Staging a new chapter: How SummerWorks is growing their mission by scaling back
For Canada's largest juried performance festival, it's quality over quantity
In the arts, bigger is almost always considered better. Larger venues, higher budgets and expanding audiences are often the main barometers of success. It's a formula that Toronto's SummerWorks has followed in the past, dramatically expanding their program in recent years to become the country's largest juried performance festival.
But for 2017, the organization is doing an administrative 180. Under the hand of artistic and managing director Laura Nanni — who took the reins from outgoing head Michael Rubenfeld in May 2016 — the fest has reduced the number of shows on offer for the first time in many years, dropping from 69 to 51, and put a temporary pause on their winter edition Progress, which is slated to return in 2018.
The move was partly made to address a funding gap that Nanni inherited when she took the job. But reducing the number of shows also enables her to give individual projects the attention she feels they deserve. Curators in new works festivals rarely have the time to even see all of the shows they've programmed — but Nanni goes above and beyond what most artists expect, frequently sitting in on rehearsals, offering practical advice and, when needed, emotional support.
"Sometimes it's just a matter of watching a run and giving notes," Nanni says on a break between rehearsals. "In a lot of cases though, it's much more tailored to their needs. It might be sitting down with them to talk about presenters they should connect with. Or it might be some last minute dramaturgy to help fix something in a piece that needs a fresh set of eyes. As much as possible, I'm trying to give the artist whatever it is that they need."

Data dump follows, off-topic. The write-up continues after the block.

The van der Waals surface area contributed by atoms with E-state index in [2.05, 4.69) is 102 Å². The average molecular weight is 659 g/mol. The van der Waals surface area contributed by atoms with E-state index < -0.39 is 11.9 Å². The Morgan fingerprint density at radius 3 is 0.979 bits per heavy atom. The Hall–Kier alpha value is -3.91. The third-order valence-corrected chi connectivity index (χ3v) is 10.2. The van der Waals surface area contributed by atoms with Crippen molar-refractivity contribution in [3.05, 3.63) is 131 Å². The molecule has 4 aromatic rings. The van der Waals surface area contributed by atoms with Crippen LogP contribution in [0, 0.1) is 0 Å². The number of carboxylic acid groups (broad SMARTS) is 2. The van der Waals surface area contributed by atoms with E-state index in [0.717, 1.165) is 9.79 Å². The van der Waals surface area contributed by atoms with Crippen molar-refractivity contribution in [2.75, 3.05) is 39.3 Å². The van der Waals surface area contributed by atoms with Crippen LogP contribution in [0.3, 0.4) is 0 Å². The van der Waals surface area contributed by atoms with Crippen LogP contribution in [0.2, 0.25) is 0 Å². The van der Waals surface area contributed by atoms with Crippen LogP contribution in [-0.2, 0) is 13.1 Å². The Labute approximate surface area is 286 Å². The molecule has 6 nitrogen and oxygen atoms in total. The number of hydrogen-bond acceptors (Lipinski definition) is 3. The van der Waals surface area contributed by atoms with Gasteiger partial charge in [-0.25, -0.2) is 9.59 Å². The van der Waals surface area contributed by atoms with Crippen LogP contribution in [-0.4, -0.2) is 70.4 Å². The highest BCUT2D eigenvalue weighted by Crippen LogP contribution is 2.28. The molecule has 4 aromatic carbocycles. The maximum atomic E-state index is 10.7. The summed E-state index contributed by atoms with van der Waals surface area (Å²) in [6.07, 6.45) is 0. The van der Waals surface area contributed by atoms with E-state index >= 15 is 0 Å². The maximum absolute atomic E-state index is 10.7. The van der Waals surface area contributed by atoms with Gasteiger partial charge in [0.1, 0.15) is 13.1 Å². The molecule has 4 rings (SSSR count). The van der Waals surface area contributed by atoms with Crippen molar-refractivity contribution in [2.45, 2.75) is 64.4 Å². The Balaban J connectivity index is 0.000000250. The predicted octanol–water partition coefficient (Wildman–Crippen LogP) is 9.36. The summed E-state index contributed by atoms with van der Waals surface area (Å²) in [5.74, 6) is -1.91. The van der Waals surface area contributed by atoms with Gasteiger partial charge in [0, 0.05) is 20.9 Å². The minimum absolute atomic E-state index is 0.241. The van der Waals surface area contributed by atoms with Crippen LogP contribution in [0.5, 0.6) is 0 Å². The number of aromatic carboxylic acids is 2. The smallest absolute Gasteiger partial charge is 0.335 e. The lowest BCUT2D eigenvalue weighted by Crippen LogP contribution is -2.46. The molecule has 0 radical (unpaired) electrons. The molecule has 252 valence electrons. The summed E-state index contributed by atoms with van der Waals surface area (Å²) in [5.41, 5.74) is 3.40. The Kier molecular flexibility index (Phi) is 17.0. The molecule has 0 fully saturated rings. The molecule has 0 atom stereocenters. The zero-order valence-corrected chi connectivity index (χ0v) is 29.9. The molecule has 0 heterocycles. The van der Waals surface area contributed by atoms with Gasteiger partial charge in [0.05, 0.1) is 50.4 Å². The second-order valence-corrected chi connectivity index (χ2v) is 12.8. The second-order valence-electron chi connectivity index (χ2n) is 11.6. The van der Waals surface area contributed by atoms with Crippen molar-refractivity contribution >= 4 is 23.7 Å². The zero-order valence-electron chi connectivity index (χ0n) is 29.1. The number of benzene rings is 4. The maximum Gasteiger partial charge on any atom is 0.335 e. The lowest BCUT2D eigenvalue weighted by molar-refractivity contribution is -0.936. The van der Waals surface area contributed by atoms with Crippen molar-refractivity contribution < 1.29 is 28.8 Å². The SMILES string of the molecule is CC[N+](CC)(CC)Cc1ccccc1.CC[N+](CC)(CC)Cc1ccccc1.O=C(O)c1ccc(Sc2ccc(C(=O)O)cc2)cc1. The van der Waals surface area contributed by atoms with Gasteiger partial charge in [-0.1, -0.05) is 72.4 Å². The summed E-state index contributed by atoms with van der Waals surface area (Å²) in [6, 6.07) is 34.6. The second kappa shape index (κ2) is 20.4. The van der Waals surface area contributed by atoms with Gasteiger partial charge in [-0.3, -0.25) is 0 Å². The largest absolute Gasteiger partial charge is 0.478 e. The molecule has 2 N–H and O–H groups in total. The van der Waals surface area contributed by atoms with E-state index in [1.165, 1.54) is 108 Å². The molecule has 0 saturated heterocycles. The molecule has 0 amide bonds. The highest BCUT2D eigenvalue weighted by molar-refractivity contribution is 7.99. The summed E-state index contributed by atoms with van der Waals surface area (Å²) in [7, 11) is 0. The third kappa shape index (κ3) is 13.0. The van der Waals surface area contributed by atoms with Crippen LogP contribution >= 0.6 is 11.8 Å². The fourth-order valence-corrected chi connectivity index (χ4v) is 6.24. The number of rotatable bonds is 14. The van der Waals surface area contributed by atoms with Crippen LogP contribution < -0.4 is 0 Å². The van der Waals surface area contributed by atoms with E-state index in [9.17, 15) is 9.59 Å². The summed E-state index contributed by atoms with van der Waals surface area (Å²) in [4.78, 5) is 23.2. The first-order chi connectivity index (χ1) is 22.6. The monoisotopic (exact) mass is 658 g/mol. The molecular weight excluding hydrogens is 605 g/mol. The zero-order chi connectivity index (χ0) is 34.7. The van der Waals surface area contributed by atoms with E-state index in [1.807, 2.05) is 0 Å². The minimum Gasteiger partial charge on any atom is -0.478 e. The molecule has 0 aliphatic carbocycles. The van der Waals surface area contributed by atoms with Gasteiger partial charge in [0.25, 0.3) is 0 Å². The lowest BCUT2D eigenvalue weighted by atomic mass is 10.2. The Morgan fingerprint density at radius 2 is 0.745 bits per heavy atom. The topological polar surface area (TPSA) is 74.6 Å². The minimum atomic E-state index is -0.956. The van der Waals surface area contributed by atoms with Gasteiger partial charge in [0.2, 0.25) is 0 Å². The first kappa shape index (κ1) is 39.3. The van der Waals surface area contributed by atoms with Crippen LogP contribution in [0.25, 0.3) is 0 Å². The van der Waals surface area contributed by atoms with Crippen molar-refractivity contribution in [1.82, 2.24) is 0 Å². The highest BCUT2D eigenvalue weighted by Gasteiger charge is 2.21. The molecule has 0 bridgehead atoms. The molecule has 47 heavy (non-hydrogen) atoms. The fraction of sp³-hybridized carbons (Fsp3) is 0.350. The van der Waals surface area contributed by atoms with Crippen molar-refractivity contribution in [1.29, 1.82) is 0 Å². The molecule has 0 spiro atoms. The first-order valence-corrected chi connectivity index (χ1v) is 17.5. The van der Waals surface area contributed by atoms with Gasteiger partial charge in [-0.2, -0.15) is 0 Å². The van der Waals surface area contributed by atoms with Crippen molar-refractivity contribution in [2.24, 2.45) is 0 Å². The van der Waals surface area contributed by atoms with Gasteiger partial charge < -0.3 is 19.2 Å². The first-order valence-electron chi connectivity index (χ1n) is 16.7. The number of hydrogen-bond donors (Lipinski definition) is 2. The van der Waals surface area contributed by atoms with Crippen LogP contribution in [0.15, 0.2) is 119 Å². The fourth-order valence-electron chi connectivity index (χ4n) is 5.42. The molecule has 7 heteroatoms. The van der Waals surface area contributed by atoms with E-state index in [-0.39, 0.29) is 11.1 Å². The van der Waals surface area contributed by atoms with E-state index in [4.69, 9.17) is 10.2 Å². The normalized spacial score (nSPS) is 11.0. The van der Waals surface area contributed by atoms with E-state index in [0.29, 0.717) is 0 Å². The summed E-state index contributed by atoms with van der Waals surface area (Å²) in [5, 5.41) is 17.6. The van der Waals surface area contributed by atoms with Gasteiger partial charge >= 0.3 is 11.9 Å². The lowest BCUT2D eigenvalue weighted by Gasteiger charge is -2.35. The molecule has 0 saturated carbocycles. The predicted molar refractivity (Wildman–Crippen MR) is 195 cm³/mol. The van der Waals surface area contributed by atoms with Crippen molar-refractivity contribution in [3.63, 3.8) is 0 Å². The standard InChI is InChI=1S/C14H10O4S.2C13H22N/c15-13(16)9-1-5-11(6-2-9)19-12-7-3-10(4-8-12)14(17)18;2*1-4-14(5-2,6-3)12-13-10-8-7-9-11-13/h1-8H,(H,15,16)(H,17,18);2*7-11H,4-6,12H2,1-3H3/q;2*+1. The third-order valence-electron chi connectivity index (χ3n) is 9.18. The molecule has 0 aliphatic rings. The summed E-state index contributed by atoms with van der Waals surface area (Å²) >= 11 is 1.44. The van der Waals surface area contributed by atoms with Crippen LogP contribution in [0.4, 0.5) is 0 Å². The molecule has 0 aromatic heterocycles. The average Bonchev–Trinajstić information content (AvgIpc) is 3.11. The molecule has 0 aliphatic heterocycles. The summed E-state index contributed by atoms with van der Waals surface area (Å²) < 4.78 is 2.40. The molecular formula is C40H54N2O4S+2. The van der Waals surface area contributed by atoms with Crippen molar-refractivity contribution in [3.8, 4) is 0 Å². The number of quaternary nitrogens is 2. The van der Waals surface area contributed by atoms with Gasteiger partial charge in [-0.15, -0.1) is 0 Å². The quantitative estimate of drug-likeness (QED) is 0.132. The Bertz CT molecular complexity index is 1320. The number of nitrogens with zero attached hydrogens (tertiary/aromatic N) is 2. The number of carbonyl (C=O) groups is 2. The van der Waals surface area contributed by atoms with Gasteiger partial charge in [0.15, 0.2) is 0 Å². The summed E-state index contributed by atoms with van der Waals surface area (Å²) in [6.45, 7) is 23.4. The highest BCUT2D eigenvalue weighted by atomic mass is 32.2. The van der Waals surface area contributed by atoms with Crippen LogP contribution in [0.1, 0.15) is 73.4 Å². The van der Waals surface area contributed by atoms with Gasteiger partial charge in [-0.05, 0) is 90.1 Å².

At the same time the festival is paring down the number of projects, it's also expanding in other areas. Nanni has beefed up late night programming with more weekend parties, including collaborations with Girls Rock Camp and the Toronto dance organization Love-In.
We're still currently framed as the largest curated performance festival in the country, but that isn't a guiding principle for me. My priorities are about improving the experiences of artists and audiences, and raising the quality of the work.- Laura Nanni, SummerWorks artistic and managing director
As part of forging new relationships between artists and audiences, the festival is also experimenting with Long Table Discussions at two shows (Bobby Del Rio's Professionally Ethnic and Jivesh Parasram's The Only Good Indian). Developed by artist and academic Lois Weaver, the experimental format has been used in the art world since 2003 as a space to discuss complex topics and uncover uncomfortable truths.
Keen to capture the public through a variety of platforms, the festival has also launched a new wave of programming with a series of app-based works by artists like Jordan Tannahill and Darls Contois.
As Nanni finishes her first full year of leadership, the festival is in a relatively stable place. The financial woes are gradually settling, in part because sponsors and members of the public have stepped up to help out. Advance tickets sale for this year are already exceeding expectations. And international presenters are descending en masse to see what Canadian artists have been cooking up. So with all the pieces falling into place, is Nanni hoping to swell the festival back to its former size next year?
"We're still currently framed as the largest curated performance festival in the country, but that isn't a guiding principle for me," she says. "My priorities are about improving the experiences of artists and audiences, and raising the quality of the work. Size doesn't need to be our defining feature — so I'd be very prepared for another slogan."
SummerWorks. August 3-13. Toronto. www.summerworks.ca